Supplements will disappoint parents of ASD kids, new study finds

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Screen Shot 2014-12-11 at 1.49.58 PMIt s understandable that parents of children with autism spectrum disorder (ASD) are eager to find a way to help their kids overcome the problems associated with their conditions perhaps there s a lack of some micronutrients that make the situation worse. Or perhaps a special diet will improve a child s status. But sometimes the treatment is not what it s advertised to be. So it seems to be with vitamin/mineral supplementation, according to a study published in the Journal of the Academy of Nutrition and Dietetics.

Led by Dr. Patricia A. Stewart of the University of Rochester Medical Center, investigators examined the intake of foods and supplements by 288 children aged 2-11 years who had been diagnosed with ASD. Their main outcome measure was the percent of the children who met or exceeded the upper limits of micronutrient intake.

About 56 percent of the children used dietary supplements. In spite of that, the most common micronutrient deficits were not corrected even after supplementation over 40 percent lacked calcium, and over 30 percent were low in vitamin D. In addition, many children with ASD are on a gluten-free and casein - free (GFCF) diet in the hopes that such a treatment will help their condition. But their calcium intake was still low, although their vitamin D intake had improved. On the other hand, many of the supplement users in the study actually exceeded the Tolerable Upper Limit for safe intake levels of vitamin A, folic acid, and zinc.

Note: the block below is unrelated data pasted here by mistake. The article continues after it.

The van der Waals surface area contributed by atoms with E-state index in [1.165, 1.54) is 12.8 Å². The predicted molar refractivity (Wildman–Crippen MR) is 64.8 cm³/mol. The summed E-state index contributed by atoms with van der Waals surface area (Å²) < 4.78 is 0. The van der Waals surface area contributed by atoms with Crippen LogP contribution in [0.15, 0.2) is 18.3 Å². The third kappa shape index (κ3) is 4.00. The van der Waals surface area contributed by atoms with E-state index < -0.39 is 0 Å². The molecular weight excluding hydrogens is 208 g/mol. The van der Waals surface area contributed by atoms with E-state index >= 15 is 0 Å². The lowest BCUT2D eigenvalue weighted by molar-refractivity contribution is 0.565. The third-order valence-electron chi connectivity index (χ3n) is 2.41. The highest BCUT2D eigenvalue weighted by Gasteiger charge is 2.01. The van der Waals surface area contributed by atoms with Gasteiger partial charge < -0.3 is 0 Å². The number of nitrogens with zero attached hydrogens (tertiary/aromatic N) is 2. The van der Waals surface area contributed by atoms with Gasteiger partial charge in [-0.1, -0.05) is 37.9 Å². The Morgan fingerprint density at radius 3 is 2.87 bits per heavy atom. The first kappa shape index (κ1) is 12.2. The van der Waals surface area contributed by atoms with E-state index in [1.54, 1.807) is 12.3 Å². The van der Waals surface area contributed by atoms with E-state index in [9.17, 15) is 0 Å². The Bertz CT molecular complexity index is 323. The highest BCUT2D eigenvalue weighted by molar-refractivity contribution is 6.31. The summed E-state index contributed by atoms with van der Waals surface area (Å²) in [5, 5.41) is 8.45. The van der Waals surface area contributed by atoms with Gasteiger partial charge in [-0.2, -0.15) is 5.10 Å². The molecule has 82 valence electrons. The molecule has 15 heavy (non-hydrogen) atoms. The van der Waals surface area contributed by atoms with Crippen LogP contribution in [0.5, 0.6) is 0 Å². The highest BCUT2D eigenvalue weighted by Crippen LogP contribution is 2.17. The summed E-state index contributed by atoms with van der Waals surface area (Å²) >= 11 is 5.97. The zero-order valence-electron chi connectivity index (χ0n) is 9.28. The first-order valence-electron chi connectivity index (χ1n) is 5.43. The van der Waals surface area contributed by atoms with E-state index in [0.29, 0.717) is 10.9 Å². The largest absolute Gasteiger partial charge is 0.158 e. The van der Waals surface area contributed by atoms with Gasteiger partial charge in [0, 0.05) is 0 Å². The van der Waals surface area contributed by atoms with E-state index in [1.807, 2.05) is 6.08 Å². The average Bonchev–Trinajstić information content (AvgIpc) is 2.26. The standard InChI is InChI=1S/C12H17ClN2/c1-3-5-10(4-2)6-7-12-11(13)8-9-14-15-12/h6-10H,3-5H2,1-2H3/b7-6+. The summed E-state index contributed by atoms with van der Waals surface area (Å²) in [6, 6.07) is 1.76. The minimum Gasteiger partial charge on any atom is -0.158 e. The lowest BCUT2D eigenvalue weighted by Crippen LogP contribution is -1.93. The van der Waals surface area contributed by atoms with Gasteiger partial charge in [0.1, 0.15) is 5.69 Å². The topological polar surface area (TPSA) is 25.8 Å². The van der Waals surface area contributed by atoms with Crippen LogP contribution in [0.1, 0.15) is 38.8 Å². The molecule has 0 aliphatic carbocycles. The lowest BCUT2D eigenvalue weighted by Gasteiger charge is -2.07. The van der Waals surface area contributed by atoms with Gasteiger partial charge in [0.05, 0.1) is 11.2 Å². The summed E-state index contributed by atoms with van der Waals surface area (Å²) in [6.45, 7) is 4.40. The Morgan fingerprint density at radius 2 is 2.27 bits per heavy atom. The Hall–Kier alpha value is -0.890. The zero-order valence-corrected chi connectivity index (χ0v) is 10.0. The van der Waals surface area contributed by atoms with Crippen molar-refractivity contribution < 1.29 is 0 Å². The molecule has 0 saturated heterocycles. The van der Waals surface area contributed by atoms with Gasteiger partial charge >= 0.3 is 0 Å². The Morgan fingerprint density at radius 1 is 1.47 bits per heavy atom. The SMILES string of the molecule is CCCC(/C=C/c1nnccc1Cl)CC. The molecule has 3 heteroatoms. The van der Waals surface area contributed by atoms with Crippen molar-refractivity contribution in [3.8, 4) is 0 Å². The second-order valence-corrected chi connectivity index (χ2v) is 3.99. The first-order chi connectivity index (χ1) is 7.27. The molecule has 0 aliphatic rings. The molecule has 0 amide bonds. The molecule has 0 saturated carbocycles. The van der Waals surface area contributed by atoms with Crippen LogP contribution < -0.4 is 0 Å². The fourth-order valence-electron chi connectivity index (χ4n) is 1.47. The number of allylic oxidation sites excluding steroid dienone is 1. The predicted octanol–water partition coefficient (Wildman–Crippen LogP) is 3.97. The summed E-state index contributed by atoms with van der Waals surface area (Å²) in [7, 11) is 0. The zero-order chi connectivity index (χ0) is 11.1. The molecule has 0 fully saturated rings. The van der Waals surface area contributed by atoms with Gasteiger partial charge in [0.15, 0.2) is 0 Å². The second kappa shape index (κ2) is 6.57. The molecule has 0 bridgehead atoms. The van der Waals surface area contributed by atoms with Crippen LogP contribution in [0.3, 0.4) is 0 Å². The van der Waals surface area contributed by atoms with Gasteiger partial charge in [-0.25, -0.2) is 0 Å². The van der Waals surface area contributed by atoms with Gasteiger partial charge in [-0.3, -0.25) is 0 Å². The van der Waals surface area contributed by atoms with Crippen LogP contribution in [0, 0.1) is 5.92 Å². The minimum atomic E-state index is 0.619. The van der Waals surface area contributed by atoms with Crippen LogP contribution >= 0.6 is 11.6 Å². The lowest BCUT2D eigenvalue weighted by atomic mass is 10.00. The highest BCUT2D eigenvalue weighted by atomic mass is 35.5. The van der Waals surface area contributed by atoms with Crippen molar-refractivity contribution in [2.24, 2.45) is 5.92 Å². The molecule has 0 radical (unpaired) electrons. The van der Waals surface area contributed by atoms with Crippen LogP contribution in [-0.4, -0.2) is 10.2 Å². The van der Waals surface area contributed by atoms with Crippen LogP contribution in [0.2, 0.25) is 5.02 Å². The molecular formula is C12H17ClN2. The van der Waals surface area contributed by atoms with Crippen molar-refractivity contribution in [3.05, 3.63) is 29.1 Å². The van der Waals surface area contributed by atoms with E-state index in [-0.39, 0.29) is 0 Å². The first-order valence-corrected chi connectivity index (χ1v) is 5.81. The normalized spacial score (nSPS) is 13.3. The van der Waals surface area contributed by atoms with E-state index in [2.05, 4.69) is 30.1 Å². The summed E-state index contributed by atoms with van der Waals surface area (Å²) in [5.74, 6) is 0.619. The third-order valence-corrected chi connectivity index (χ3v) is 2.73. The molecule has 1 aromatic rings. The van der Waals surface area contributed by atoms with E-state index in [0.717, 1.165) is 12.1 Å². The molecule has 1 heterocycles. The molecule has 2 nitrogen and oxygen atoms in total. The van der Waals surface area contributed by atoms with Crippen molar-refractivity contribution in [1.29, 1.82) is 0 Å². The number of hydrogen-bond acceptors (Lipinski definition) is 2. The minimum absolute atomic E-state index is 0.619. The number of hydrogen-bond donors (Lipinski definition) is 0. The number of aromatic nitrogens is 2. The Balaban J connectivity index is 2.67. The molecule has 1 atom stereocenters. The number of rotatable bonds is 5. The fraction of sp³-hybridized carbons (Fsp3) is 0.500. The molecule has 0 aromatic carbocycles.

ACSH s Dr. Ruth Kava said The idea that extra vitamins and minerals can improve complex disorders such as ASD is too simplistic. Such supplementation should be used to be sure that nutrition is adequate, not to treat other conditions.

ACSH scientific advisor Dr. Marvin Schissel, who is quite experienced with the manifold types of quackery exploiting families with ASD children, added, I agree that nutritional supplementation without supervision is pointless or worse. Specialty diets do not prevent or help autism. Of course if a deficiency is properly diagnosed then supplementation is appropriate.